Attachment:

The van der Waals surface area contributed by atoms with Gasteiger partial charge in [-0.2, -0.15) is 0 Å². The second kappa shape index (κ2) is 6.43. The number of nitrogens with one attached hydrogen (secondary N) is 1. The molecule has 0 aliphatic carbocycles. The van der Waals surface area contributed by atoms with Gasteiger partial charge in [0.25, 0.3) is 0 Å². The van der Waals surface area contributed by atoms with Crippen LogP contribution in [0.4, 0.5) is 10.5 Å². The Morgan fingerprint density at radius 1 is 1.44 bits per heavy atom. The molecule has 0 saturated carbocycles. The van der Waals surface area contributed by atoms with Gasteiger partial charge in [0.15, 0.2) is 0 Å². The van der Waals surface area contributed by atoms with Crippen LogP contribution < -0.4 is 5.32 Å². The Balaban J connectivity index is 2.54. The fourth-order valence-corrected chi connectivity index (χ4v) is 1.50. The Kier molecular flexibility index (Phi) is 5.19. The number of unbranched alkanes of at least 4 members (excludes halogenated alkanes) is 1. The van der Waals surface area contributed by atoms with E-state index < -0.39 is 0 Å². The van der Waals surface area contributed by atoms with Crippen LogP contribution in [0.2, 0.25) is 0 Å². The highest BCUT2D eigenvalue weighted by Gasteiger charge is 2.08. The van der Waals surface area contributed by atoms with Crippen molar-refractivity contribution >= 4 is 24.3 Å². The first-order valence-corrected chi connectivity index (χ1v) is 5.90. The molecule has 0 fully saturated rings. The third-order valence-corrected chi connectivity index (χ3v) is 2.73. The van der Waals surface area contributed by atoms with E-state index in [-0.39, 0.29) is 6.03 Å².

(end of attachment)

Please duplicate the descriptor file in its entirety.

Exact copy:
The van der Waals surface area contributed by atoms with Gasteiger partial charge in [-0.2, -0.15) is 0 Å². The second kappa shape index (κ2) is 6.43. The number of nitrogens with one attached hydrogen (secondary N) is 1. The molecule has 0 aliphatic carbocycles. The van der Waals surface area contributed by atoms with Gasteiger partial charge in [0.25, 0.3) is 0 Å². The van der Waals surface area contributed by atoms with Crippen LogP contribution in [0.4, 0.5) is 10.5 Å². The Morgan fingerprint density at radius 1 is 1.44 bits per heavy atom. The molecule has 0 saturated carbocycles. The van der Waals surface area contributed by atoms with Gasteiger partial charge in [0.15, 0.2) is 0 Å². The van der Waals surface area contributed by atoms with Crippen LogP contribution < -0.4 is 5.32 Å². The Balaban J connectivity index is 2.54. The fourth-order valence-corrected chi connectivity index (χ4v) is 1.50. The Kier molecular flexibility index (Phi) is 5.19. The number of unbranched alkanes of at least 4 members (excludes halogenated alkanes) is 1. The van der Waals surface area contributed by atoms with E-state index < -0.39 is 0 Å². The van der Waals surface area contributed by atoms with Crippen LogP contribution in [0.2, 0.25) is 0 Å². The highest BCUT2D eigenvalue weighted by Gasteiger charge is 2.08. The van der Waals surface area contributed by atoms with Crippen molar-refractivity contribution >= 4 is 24.3 Å². The first-order valence-corrected chi connectivity index (χ1v) is 5.90. The molecule has 0 fully saturated rings. The third-order valence-corrected chi connectivity index (χ3v) is 2.73. The van der Waals surface area contributed by atoms with E-state index in [-0.39, 0.29) is 6.03 Å².